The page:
Alongside this reedition, 50 vintage Edith bags have been repurposed with leftover materials from this collection. Each is unique, or says Gabi, “new isn’t always better.”

Other new styles include the Juana bag in scalloped quilting and patchwork leather, as well as handknitted leather totes embellished with a recycled wooden C knitted into the handle. “To me, these are luxury pieces that show how quality and craft can coexist without opulence.”

Footwear fulfils comfort while interpreting classic shapes with character. The Edith top stich took shape as the Edith below-the-knee boot. Elsewhere, there are leather Chelsea boots on a crepe sole with scallop edge trim that feature recycled cashmere; a new loafer family in different heights, and over- the-knee knitted boots and booties that are integrated with a sock for
a complete, trompe l’œil look. A collaboration with Moonboots incorporates Chloé material and recycled cashmere, transforming the exaggerated winter shape into something playful.

The ceramic buttons become pendants that are paired with minerals and semi- precious stones such as amethyst, rose and smoky quartz and lapis lazuli. Large pieces of stones appear inlaid in leather with adjustable leather straps that can be placed at the different chakras. Baroque pearls are juxtaposed with recycled wood as pendants and earrings. Button pendants hang from the handles of the purses for a personalised effect.

This season, 20% of ready-to-wear is manufactured by World Fair Trade Organization fair trade-guaranteed members.

The collection counts two partnerships – Manos del Uruguay and Sheltersuit – as pathways to a positive social impact for the women and men crafting pieces throughout the collection.

“This is a project I was really looking forward to developing at Chloé,
as it gives me the energy that comes from meaning and purpose. It grounds me in the reality that others are living today,” says Gabi. “I have deep admiration for Bas Timmer of Sheltersuit, a fellow designer who uses all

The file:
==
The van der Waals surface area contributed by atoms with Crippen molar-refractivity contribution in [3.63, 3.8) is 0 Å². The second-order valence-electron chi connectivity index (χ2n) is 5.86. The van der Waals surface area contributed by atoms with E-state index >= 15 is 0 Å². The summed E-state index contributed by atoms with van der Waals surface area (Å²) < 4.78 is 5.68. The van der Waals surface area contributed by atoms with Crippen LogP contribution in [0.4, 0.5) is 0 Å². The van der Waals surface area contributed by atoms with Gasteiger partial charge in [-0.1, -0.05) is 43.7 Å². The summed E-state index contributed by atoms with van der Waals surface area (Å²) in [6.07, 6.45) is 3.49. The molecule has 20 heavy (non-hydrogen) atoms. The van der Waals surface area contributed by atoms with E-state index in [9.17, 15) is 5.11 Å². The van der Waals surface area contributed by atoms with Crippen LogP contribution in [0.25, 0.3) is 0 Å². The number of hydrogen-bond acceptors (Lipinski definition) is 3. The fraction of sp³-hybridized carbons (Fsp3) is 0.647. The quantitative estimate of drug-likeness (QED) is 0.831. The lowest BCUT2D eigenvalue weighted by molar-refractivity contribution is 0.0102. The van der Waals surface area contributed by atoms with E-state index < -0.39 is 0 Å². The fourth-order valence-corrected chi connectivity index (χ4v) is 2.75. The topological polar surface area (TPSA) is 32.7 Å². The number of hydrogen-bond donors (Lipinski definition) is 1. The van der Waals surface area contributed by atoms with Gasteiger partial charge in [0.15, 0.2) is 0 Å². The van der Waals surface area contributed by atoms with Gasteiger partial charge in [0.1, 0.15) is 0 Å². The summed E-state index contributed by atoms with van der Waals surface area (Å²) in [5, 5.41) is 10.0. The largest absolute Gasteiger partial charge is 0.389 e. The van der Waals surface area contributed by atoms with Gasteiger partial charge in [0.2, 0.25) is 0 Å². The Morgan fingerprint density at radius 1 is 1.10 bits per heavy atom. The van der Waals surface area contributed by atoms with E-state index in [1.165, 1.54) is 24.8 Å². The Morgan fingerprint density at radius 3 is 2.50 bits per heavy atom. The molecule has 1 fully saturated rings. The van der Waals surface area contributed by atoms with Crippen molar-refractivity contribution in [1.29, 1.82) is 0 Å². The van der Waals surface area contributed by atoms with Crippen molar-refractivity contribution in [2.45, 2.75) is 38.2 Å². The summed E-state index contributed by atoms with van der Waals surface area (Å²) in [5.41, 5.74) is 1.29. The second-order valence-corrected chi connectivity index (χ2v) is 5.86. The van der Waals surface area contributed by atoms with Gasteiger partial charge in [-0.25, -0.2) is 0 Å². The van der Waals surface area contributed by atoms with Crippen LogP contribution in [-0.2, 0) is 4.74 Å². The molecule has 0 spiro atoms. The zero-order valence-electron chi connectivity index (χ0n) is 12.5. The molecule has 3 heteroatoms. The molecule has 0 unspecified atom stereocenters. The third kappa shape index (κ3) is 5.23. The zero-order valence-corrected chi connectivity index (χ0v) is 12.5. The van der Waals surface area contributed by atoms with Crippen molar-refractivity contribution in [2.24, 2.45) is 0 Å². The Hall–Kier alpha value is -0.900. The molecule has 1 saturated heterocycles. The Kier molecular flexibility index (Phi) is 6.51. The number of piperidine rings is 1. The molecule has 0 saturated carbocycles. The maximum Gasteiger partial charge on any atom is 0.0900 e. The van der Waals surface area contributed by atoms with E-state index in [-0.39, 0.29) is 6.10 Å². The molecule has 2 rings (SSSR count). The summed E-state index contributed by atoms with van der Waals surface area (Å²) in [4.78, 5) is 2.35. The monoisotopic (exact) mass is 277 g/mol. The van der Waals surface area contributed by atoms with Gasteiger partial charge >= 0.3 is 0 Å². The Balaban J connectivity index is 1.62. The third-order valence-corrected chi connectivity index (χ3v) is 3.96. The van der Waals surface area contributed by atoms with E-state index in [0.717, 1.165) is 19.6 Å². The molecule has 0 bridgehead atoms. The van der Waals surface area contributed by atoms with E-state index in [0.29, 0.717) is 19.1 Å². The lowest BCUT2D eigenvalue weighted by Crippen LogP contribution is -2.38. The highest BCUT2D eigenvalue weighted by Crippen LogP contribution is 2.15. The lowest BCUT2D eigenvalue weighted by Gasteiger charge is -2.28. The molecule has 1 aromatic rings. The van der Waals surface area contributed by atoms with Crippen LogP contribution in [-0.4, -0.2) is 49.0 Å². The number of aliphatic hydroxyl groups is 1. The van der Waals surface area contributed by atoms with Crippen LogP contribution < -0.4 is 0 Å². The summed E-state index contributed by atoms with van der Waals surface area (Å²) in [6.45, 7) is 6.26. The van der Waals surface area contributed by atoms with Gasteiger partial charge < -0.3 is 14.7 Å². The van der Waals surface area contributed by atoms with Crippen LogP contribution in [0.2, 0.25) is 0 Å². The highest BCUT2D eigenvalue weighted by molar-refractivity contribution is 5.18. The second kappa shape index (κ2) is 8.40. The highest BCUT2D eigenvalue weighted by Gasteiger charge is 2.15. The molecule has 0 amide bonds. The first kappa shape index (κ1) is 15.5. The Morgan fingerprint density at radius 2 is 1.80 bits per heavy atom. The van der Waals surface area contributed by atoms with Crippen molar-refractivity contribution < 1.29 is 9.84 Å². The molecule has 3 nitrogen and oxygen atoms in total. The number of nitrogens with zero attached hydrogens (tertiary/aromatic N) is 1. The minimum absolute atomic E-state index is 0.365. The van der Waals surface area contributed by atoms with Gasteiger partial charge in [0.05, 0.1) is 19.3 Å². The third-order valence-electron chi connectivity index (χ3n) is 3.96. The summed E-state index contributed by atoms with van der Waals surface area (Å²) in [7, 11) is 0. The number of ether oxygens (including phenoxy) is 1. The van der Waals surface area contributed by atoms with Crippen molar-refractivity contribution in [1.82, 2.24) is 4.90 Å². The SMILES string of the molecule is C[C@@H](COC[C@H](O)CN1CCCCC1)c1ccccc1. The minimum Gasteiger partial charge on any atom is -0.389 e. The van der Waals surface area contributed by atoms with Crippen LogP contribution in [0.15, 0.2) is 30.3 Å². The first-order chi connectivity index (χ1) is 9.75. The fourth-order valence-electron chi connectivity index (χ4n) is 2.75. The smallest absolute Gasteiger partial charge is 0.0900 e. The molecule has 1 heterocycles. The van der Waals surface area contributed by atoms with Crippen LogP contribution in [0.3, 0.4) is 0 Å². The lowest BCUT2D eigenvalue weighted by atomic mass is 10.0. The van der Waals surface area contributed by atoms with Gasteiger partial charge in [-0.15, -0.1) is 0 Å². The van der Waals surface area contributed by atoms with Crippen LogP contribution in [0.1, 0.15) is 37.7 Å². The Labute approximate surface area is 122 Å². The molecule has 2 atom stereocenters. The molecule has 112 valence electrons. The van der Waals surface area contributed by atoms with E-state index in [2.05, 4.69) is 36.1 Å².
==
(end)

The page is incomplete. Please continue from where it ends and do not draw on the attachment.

of his abilities in the service of others – the most altruistic way to use design. Bas and his team worked at the Maison for 10 days where they created
a Sheltersuit Chloe Backpack in four colours variations with repurposed materials from the house. The design is beautiful, joyful and functional;
it is consciously made and for a greater good, providing immediate shelter
to people experiencing homelessness.”

The product is completely repurposed and upcycled. For each backpack sold, Chloé will fund the making of two Sheltersuits. Three of the suits will be displayed on the runway showcasing the leftover prints that pay homage
to the history of the house and the craft of Sheltersuit.

Adds Gabi, “This is part of the Chloé mission: weaving purpose to business endeavours in a post-pandemic world to help acknowledge and alleviate the hardship of others. A luxury brand has the duty to do so.”

Sheltersuit, a non-profit organization, was conceived to provide shelter
for the homeless through full-length outerwear combining a jacket, duffel bag and sleeping bag. Made entirely from upcycled materials, this cold weather- resistant garment is assembled in the Netherlands by former refugees,
who are unable to access the labour market.

Produced by Juan Campodonico and arranged by Danilo Astori Sueiro,
the score remixes Latin American artists Lido Pimienta and Los Fabulosos Cadillacs atop electronic sounds that shimmer and throb with forward momentum.Campodonico, a four-time Latin Grammy Award winner, has contributed to numerous albums and music projects, merging South American rhythms with global contemporary music. This music, so familiar to Gabi, now moves through Chloé like the evocation of a nighttime walk in Saint-Germain: transformative, energised, in bloom.